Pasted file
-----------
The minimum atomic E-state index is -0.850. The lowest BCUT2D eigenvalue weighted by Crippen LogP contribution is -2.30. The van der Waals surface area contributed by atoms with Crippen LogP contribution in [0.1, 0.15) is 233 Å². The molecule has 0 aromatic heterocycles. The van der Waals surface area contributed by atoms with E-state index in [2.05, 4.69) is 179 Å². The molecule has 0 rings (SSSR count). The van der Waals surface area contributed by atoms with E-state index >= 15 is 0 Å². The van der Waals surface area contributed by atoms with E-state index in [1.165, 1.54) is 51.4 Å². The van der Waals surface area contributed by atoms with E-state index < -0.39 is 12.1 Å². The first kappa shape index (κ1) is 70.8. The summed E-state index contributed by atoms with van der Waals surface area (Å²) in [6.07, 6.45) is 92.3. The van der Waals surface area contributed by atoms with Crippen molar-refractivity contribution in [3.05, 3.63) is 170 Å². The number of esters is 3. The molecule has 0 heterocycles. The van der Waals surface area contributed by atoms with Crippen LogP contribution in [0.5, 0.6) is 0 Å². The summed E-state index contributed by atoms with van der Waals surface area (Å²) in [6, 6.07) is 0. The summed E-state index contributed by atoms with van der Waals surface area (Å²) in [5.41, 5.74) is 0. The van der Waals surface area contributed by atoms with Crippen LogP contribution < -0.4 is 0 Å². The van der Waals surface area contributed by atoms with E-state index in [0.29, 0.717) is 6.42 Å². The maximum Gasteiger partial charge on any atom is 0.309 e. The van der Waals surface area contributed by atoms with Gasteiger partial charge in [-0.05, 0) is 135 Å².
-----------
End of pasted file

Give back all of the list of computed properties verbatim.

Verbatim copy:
The minimum atomic E-state index is -0.850. The lowest BCUT2D eigenvalue weighted by Crippen LogP contribution is -2.30. The van der Waals surface area contributed by atoms with Crippen LogP contribution in [0.1, 0.15) is 233 Å². The molecule has 0 aromatic heterocycles. The van der Waals surface area contributed by atoms with E-state index in [2.05, 4.69) is 179 Å². The molecule has 0 rings (SSSR count). The van der Waals surface area contributed by atoms with E-state index >= 15 is 0 Å². The van der Waals surface area contributed by atoms with E-state index in [1.165, 1.54) is 51.4 Å². The van der Waals surface area contributed by atoms with E-state index < -0.39 is 12.1 Å². The first kappa shape index (κ1) is 70.8. The summed E-state index contributed by atoms with van der Waals surface area (Å²) in [6.07, 6.45) is 92.3. The van der Waals surface area contributed by atoms with Crippen molar-refractivity contribution in [3.05, 3.63) is 170 Å². The number of esters is 3. The molecule has 0 heterocycles. The van der Waals surface area contributed by atoms with Crippen LogP contribution in [0.5, 0.6) is 0 Å². The summed E-state index contributed by atoms with van der Waals surface area (Å²) in [6, 6.07) is 0. The summed E-state index contributed by atoms with van der Waals surface area (Å²) in [5.41, 5.74) is 0. The van der Waals surface area contributed by atoms with Crippen LogP contribution < -0.4 is 0 Å². The van der Waals surface area contributed by atoms with E-state index in [0.29, 0.717) is 6.42 Å². The maximum Gasteiger partial charge on any atom is 0.309 e. The van der Waals surface area contributed by atoms with Gasteiger partial charge in [-0.05, 0) is 135 Å².